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Am J Physiol Endocrinol Metab. 2007 Oct;293(4):E880-9. Epub 2007 Jul 24.

The Walter B. Cannon Physiology in Perspective Lecture, 2007. ATP-sensitive K+ channels and disease: from molecule to malady.

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1
Henry Wellcome Centre for Gene Function, Dept. of Physiology, Anatomy and Genetics, Univ. of Oxford, Parks Road, Oxford OX1 3PT, UK. frances.ashcroft@dpag.ox.ac.uk

Abstract

This essay is based on a lecture given to the American Physiological Society in honor of Walter B. Cannon, an advocate of homeostasis. It focuses on the role of the ATP-sensitive potassium K(+) (K(ATP)) channel in glucose homeostasis and, in particular, on its role in insulin secretion from pancreatic beta-cells. The beta-cell K(ATP) channel comprises pore-forming Kir6.2 and regulatory SUR1 subunits, and mutations in either type of subunit can result in too little or too much insulin release. Here, I review the latest information on the relationship between K(ATP) channel structure and function, and consider how mutations in the K(ATP) channel genes lead to neonatal diabetes or congenital hyperinsulinism.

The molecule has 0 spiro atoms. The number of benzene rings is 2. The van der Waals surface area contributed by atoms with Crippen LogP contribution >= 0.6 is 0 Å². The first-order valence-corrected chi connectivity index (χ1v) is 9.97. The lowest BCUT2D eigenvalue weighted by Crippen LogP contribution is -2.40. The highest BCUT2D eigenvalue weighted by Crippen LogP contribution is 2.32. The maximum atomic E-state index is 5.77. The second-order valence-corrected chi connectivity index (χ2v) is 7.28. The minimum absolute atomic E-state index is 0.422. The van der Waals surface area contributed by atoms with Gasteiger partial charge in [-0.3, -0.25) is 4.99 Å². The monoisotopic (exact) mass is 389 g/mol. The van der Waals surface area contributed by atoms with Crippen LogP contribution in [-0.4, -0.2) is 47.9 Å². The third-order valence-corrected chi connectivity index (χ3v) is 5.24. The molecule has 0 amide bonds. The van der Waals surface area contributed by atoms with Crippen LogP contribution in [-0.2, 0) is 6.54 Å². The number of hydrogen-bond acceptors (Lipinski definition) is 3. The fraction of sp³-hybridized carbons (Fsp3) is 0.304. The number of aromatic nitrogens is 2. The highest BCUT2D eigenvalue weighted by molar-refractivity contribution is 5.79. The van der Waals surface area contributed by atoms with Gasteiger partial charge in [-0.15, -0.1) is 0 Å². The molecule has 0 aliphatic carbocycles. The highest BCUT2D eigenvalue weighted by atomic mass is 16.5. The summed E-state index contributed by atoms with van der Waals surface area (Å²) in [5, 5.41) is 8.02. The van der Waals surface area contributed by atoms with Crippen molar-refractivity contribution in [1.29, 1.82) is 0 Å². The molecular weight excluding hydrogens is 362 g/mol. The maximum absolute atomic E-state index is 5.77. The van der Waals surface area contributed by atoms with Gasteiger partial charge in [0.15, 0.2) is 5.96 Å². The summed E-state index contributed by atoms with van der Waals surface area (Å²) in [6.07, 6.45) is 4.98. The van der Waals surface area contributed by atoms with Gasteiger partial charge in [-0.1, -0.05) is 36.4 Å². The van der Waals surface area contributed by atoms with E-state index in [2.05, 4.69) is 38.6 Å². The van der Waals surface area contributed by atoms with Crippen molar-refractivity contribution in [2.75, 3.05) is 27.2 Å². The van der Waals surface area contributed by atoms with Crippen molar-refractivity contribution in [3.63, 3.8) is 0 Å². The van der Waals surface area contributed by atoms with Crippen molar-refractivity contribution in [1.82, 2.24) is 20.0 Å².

PMID:
17652156
DOI:
10.1152/ajpendo.00348.2007
[Indexed for MEDLINE]
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